Friday, April 30, 2021

RonnieAdventure #0462 - Nelson Bridge and Virlis-Fisher Arch, Clark County, Nevada

Nelson Bridge
Virlis-Fisher Arch

I have driven by the junction to Nelson, Nevada, numerous times, but I have never stopped to read the roadside historic markers located at the corner US Highway 95 and Nelson Road (Nevada State Highway 165). This time I stopped to read the signs.

Eldorado Canyon runs east from here to the Colorado River and was the site of one of Nevada’s mining booms. Prospectors began digging for gold and silver here about 1859, forming the Colorado Mining District. The three largest mines, the Techatticup, Wall Street, and El Dorado Rand Group, yielded over $6,000,000.

This portion of the Colorado River was navigable before construction of Hoover Dam, allowing steamboats and barges to freight good 350 miles from the California Gulf to the mouth of Eldorado Canyon and upriver. The steamboat era peaked in the 1860s, but continued to the turn of the twentieth century.

In 1867, the U.S. Army established an outpost at Eldorado Canyon to secure the riverboat’s freight and protect miners in the canyon from Native Americans. The military abandoned the camp in 1869. In the 1870s, the mines flourished again, producing ore until World War II.

The other marker is more recent and describes the Boulder City Conservation Easement (BCCE) that is part of the Desert Conservation Program. The BCCE contains 86,538 acres of land for the protection of 78 species as Covered Species and another 103 species that are listed as Evaluation Species and 51 as Watch List Species. The sign states:

The Boulder City Conservation Easement was established in protect habitat for desert tortoises and other species covered by the Clark County Multiple Species Habitat Conservation Plan. This area serves as mitigation for impacts to desert tortoises resulting from private land development activities within the County.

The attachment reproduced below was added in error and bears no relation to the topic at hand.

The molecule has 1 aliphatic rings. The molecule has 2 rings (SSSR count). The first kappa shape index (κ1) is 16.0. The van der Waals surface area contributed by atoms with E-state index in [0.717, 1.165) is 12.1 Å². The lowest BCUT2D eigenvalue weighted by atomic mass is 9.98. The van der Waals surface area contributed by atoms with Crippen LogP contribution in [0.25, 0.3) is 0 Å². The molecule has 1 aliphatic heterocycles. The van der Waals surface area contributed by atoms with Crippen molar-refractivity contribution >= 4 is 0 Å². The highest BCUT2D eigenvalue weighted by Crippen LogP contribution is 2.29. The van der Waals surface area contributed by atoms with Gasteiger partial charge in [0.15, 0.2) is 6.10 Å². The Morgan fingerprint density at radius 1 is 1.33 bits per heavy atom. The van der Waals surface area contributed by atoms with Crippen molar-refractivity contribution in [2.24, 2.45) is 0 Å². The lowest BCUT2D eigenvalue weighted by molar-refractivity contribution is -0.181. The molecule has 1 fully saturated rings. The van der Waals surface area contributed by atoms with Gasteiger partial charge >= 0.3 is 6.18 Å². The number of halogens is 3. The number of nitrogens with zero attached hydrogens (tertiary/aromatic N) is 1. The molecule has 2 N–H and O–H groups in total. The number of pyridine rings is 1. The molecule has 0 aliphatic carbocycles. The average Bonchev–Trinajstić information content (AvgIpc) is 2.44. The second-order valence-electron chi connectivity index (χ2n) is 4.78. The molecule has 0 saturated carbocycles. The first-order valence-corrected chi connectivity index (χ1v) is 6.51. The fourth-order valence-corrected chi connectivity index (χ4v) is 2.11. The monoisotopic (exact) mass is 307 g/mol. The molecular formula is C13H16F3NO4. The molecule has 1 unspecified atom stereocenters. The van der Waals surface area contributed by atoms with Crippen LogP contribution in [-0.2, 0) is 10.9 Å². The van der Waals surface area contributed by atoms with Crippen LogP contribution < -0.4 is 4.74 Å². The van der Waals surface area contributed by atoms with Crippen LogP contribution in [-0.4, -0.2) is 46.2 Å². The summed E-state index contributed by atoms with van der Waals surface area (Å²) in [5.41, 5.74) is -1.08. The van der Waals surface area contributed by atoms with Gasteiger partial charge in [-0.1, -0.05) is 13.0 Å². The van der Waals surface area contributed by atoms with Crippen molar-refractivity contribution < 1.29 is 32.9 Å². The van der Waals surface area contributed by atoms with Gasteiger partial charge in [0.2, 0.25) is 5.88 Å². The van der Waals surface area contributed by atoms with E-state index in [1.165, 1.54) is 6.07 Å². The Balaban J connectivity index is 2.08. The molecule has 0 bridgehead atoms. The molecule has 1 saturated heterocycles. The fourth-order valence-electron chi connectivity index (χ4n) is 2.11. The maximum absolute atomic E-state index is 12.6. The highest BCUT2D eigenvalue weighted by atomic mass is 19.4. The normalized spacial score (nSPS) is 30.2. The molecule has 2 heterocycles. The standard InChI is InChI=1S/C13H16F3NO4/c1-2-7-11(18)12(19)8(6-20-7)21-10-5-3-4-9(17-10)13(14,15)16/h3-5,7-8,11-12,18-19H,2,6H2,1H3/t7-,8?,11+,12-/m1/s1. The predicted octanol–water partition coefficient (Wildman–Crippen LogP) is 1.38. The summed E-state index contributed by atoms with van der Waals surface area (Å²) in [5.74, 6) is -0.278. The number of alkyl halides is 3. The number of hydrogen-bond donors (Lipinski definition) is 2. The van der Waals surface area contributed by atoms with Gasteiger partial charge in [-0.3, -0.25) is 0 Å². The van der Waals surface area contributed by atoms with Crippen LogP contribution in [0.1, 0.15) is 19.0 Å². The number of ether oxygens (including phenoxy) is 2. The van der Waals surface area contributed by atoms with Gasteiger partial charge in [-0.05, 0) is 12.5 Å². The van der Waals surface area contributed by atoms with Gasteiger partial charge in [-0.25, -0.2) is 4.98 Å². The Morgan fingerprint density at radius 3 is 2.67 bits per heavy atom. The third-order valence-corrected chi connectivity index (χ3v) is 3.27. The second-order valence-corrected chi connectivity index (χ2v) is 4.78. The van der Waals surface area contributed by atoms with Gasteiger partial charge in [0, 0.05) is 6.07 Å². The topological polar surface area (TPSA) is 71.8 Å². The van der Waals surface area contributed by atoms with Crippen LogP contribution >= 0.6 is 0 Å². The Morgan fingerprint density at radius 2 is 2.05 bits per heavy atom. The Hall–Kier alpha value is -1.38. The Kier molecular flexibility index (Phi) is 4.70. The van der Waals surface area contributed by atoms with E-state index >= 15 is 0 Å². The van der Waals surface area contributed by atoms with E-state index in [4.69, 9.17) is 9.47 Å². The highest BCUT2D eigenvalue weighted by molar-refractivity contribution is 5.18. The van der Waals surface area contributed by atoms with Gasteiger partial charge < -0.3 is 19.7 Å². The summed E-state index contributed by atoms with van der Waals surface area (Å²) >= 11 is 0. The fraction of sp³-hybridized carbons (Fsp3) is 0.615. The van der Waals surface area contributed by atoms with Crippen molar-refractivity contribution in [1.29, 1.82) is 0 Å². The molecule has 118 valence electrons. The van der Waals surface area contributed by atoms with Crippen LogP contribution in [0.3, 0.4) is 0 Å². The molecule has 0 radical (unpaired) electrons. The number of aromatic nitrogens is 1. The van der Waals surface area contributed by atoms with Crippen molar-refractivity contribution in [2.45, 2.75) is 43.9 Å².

At the top of the hill leading down into the community of Nelson there is an unmarked area adjacent to the highway that is used for a parking lot and trailhead for both Nelson Bridge and Virlis-Fisher Arch.  

Nelson Bridge (also known as Bird Spring Bridge) is easy to find because all of the dry washes in the area lead into one main drainage that runs to the Bridge. Along the way to the Bridge there are some typical desert plants and rock formations, but due to poor soil conditions in the area larger plant materials are fairly sparse. Different colored lichen are found on many rock formations along the trail.  

Most of the rock formation in this area do not have names, so I decided to help the USGS and Bureau of Land Management and name some of the formations for them.

I named this formation "Green Slime Slide"
I named this formation "The Leaning Rock of Nelson"
As we walked down the canyon I saw a little lizard enjoying the sun on one rock and I also saw evidence of birds in the area. Although I did not actually see any Rockpeckers, I did see holes that they had pecked in rocks to make nests.   

I have hiked to Nelson Bridge a number of times and have always enjoy the trip. However, it is really hard to get a good picture of the entire bridge because the sun is typically at the wrong angle and the narrow canyon is somewhat obstructed with brush. 

Looking down from atop the Bridge
After spending some time at Nelson Bridge we decided to hike over to Virlis-Fisher Arch. I had never been to the Arch before, so I put the coordinate into my GPS to make certain we could find it.  After spending a lot of time climbing some nasty cliffs we found ourselves on a narrow ledge at the ragged edge of nothing, looking down at Nelson Bridge. That was when I discovered that I had entered the wrong coordinates into my GPS unit for Virlis-Fisher Arch.